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Presidential summit devices go walkabout

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A press aide to Mexican president Felipe Calderon has been given his marching orders for making off with BlackBerrys belonging to US officials participating in a summit in New Orleans, AP reports.

Rafael Quintero Curiel admitted removing the devices from the get-together between the heads of Canada, Mexico and the US last week. He said he "thought they had been left behind and planned to return them".

Officials are apparently asked to leave mobile phones and other devices outside meeting rooms lest they interrupt vital matters of state, and Curiel is said to have lifted a few before making his way to the airport - an act caught on CCTV, according to local media reports.

Curiel later explained in a statement to Mexican media that "as he rushed to the airport, he had given them to a driver to take back to the hotel to hand them over to management". He was, however, confronted by US U.S. Secret Service agents at the airport, who asked him to return the kit, and then "thanked him for his help when he explained the incident".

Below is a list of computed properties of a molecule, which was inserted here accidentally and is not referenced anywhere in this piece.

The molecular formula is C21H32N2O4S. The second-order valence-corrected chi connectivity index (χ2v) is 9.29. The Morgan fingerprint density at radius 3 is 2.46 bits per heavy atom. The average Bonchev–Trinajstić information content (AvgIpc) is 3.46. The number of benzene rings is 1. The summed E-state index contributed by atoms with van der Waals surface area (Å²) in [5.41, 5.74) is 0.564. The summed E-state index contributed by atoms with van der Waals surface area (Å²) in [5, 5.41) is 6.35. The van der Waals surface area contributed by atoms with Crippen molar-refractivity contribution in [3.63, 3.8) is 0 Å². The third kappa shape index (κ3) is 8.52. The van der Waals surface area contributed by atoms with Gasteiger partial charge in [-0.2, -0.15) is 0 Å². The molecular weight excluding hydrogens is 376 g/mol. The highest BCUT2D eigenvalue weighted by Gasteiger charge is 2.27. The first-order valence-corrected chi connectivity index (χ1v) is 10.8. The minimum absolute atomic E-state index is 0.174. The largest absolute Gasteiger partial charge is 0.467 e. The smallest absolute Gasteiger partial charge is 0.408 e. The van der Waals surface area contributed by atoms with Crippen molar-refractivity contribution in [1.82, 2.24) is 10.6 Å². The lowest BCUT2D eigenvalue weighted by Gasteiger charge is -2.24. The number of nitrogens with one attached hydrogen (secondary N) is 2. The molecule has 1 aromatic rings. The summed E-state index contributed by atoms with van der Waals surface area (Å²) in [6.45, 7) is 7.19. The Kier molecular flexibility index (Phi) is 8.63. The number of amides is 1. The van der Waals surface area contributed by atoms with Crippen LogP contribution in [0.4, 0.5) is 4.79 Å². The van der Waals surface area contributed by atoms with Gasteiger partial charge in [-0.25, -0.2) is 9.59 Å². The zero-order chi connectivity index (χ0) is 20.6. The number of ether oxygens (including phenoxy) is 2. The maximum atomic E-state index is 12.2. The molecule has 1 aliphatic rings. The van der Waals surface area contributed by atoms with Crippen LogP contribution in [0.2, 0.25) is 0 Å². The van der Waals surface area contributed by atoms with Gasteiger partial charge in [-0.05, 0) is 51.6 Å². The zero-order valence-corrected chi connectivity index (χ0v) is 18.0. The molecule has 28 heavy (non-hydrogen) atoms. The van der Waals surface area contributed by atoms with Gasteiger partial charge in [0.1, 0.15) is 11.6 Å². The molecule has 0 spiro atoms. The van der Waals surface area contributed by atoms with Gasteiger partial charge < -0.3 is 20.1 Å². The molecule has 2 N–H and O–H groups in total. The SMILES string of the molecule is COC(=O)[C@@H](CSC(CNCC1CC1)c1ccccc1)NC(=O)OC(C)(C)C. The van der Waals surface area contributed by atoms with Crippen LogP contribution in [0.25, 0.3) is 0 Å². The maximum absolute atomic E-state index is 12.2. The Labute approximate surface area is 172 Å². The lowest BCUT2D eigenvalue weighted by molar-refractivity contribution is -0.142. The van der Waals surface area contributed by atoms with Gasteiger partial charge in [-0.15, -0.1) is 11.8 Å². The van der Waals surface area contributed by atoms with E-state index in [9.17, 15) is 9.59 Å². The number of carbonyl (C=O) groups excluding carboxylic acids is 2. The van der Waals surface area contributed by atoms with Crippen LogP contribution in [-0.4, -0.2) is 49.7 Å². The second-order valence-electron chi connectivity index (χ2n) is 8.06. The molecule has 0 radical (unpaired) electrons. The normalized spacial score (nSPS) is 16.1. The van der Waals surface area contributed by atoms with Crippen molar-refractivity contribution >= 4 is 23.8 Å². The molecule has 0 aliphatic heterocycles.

White House Press Secretary Dana Marie Perino confirmed "an individual from the Mexican delegation or a staff member was involved in... the disappearance of a couple of BlackBerrys", but said she didn't know whether they contained sensitive information.

She added: "The matter is under investigation by law enforcement officials and they haven't decided yet what exactly happened, but they're working on it."

Perino concluded: "I'm going to let the investigation take place before I comment on it."

An anonymous Mexican government spokeswoman confimed Cureil had been sacked from his job "coordinating logistics for reporters covering President Felipe Calderon's international trips" following the incident. ®

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